Mar 14, 2008
    A negative ESR means the resistance is less than zero. This can only occur if the resistance supplies energy instead of absorbing it, in other words it needs an active amplifying device for that. That's not possible with a passive capacitor.
  6. towheedm

    Thread Starter New Member

    Jun 16, 2013
    Guess I'll have to see if there's any info on how the Sencore LCR103 actually performs it's ESR test.
  7. WBahn


    Mar 31, 2012
    Not surprising that a physically meaningless model produced physically meaningless simulation results.

    I suspect your model is missing other things that would be needed to get reasonable simulations of inrush current, particularly source impedance, wire impedance, wire inductance, etc., etc.

    It is almost certainly a measurement artifact of some kind, particularly if you are measuring components in-circuit. But even if you aren't, electrolytic caps have some strange behaviors that can confuse measurements if they aren't accounted for by the measurement equipment or, in some cases, by the person interpreting the measurements.
  8. THE_RB

    AAC Fanatic!

    Feb 11, 2008
    It probably compares the capacitance value measured with a low frequency signal, to the capacitance value measured with a high frequency signal. If the cap has a lower capacitance when working at high frequency it has "high ESR".

    If the cap measures as a higher capacitance working at high frequency than it does working at a low frequency (Is that possible? I think so...) then it has a "negative ESR" by comparison.

    Of course what would really be happening is the real ESR is higher at low frequencies, and reduced at high frequencies.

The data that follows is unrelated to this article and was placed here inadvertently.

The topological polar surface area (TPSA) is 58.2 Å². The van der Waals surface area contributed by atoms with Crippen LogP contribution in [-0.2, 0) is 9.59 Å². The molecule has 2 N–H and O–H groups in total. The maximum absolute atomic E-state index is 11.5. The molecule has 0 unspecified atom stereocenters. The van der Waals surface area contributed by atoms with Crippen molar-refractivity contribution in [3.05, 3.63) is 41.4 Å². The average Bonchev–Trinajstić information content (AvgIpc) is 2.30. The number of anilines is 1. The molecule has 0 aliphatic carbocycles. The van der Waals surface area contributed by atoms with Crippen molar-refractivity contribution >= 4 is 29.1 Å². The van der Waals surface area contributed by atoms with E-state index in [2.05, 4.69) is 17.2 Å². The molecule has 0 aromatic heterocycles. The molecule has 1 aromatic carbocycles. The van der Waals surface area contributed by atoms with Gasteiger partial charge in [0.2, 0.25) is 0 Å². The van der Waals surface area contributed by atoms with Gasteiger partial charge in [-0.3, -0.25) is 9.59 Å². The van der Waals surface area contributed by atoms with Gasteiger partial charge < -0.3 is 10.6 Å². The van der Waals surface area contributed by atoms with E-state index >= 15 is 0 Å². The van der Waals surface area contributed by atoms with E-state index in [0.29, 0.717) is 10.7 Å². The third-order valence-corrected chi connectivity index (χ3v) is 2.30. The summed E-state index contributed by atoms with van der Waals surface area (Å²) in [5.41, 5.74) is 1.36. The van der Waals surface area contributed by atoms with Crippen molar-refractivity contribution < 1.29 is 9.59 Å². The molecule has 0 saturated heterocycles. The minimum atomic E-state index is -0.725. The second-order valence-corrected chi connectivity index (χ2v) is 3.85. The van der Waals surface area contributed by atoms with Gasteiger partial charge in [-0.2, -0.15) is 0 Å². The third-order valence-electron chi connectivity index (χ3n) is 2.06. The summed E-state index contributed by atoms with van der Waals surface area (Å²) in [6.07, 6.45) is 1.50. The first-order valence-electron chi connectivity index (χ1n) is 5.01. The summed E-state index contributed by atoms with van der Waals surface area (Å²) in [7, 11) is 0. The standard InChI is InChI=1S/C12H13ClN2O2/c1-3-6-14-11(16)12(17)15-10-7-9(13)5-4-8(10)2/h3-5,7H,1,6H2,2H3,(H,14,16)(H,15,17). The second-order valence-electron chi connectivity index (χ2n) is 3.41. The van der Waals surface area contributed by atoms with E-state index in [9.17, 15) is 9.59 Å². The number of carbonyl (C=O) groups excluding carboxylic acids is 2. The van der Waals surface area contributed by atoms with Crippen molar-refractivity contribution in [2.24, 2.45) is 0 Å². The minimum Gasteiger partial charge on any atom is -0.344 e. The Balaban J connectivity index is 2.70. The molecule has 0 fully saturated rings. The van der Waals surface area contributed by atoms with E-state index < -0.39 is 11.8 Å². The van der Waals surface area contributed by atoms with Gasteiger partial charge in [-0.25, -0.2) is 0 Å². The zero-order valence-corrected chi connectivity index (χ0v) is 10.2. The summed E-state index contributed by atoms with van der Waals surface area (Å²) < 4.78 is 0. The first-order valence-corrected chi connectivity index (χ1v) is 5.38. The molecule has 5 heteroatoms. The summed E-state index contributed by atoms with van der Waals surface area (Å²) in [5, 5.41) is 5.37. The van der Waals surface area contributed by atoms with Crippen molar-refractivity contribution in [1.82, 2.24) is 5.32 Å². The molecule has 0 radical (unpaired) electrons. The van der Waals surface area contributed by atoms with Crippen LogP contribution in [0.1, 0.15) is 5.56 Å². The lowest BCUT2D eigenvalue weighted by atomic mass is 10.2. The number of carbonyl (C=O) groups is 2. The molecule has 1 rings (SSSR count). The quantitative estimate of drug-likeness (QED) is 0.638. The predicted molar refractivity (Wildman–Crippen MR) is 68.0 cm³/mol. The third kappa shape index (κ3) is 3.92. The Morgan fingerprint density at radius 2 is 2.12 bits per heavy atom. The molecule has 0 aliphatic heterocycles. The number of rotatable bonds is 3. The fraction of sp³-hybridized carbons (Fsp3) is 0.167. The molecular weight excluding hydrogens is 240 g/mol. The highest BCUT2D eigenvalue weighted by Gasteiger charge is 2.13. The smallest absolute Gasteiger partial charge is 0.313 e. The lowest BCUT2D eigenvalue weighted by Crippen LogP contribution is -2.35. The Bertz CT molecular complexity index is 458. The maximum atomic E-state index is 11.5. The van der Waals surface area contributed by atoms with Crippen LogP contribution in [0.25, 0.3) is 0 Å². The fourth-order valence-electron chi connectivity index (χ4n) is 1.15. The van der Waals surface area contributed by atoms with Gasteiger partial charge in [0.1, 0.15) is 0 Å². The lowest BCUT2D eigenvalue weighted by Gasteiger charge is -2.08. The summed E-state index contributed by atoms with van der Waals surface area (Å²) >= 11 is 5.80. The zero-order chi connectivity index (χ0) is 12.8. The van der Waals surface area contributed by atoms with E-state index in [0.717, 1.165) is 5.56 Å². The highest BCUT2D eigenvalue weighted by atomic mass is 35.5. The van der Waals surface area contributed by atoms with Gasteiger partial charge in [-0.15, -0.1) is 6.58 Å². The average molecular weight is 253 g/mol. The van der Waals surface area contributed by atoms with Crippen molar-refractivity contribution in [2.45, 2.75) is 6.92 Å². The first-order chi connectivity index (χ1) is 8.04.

So no "negative ESR" actually exists but the cap is exhibiting a reversed relationship between frequency and ESR, compared to a normal cap.
  9. towheedm

    Thread Starter New Member

    Jun 16, 2013
    And that may explain the higher than normal current when S3 starts switching at approx 12kHz.

    This appears to be the case also with leaking electrolytics. I've tested several small value (10-470uF) leaky ones, and the LCR always indicates a negative ESR. I'm not saying that the ESR is actually negative, just that the LCR meter indicates this.

    I'm not sure exactly how LTSpice simulates a capacitor, just that the Help says it uses a special simulation matrix to simulate all of the params of the caps, ie: ESR (Rser), Equiv Serial Inductance (Lser), Leakage (Rpar) and Equiv parallel capacitance (Cpar).

    Simulating a simple series RC circuit powered by a DC source (and ignoring the effects of circuit lead resistance, inductance etc), show that if you set Rser to a negative value, the initial current (with the startup option set in the .tran directive) can in fact be quite high.
  10. Pane77

    New Member

    May 25, 2014
    Yes, I also have experienced negative ESR as well. I also was often wondering what that means!
  11. alfacliff

    Well-Known Member

    Dec 13, 2013
    discharge your caps for a while before doing the esr test. caps tht large sometimes build a charge back up after discharge. what your seeing as -esr is voltage across the caps. those sencores also will read strange esr if you test esr after checking leakage. just put a volt meter on the caps and you will see voltage.
  12. wayneh


    Sep 9, 2010
    Old thread, guys.
  13. bertus


    Apr 5, 2008
    Old thread, now dead.

    If you want to discuss the issue, start a new thread referencing to this one.